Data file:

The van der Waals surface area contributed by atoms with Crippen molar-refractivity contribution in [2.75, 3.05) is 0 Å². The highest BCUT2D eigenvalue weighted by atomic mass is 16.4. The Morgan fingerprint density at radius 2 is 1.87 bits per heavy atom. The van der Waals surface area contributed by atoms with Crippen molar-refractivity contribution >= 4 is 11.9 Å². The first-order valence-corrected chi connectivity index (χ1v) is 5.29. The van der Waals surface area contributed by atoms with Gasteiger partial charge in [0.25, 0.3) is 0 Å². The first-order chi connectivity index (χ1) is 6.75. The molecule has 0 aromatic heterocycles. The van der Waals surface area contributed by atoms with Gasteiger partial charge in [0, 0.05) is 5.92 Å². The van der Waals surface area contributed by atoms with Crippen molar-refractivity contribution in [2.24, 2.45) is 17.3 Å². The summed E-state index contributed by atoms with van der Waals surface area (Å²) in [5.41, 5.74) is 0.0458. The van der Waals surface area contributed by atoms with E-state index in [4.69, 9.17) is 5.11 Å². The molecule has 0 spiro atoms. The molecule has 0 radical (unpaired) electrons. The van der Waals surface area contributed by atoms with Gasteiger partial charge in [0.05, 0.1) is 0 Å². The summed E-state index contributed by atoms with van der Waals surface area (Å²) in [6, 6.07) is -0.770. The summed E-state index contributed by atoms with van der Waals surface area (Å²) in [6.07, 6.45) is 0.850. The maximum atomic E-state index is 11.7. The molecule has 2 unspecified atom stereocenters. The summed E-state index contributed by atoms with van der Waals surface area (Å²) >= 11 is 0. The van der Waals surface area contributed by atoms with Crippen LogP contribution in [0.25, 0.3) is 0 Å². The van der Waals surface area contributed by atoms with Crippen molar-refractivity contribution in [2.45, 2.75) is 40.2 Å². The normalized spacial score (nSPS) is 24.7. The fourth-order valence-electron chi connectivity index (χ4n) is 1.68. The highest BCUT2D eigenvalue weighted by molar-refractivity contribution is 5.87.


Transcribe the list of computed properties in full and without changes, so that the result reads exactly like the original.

The van der Waals surface area contributed by atoms with Crippen molar-refractivity contribution in [2.75, 3.05) is 0 Å². The highest BCUT2D eigenvalue weighted by atomic mass is 16.4. The Morgan fingerprint density at radius 2 is 1.87 bits per heavy atom. The van der Waals surface area contributed by atoms with Crippen molar-refractivity contribution >= 4 is 11.9 Å². The first-order valence-corrected chi connectivity index (χ1v) is 5.29. The van der Waals surface area contributed by atoms with Gasteiger partial charge in [0.25, 0.3) is 0 Å². The first-order chi connectivity index (χ1) is 6.75. The molecule has 0 aromatic heterocycles. The van der Waals surface area contributed by atoms with Gasteiger partial charge in [0, 0.05) is 5.92 Å². The van der Waals surface area contributed by atoms with Crippen molar-refractivity contribution in [2.24, 2.45) is 17.3 Å². The summed E-state index contributed by atoms with van der Waals surface area (Å²) in [5.41, 5.74) is 0.0458. The van der Waals surface area contributed by atoms with E-state index in [4.69, 9.17) is 5.11 Å². The molecule has 0 spiro atoms. The molecule has 0 radical (unpaired) electrons. The van der Waals surface area contributed by atoms with Gasteiger partial charge in [0.05, 0.1) is 0 Å². The summed E-state index contributed by atoms with van der Waals surface area (Å²) in [6, 6.07) is -0.770. The summed E-state index contributed by atoms with van der Waals surface area (Å²) in [6.07, 6.45) is 0.850. The maximum atomic E-state index is 11.7. The molecule has 2 unspecified atom stereocenters. The summed E-state index contributed by atoms with van der Waals surface area (Å²) >= 11 is 0. The van der Waals surface area contributed by atoms with Crippen LogP contribution in [0.25, 0.3) is 0 Å². The van der Waals surface area contributed by atoms with Crippen molar-refractivity contribution in [2.45, 2.75) is 40.2 Å². The normalized spacial score (nSPS) is 24.7. The fourth-order valence-electron chi connectivity index (χ4n) is 1.68. The highest BCUT2D eigenvalue weighted by molar-refractivity contribution is 5.87.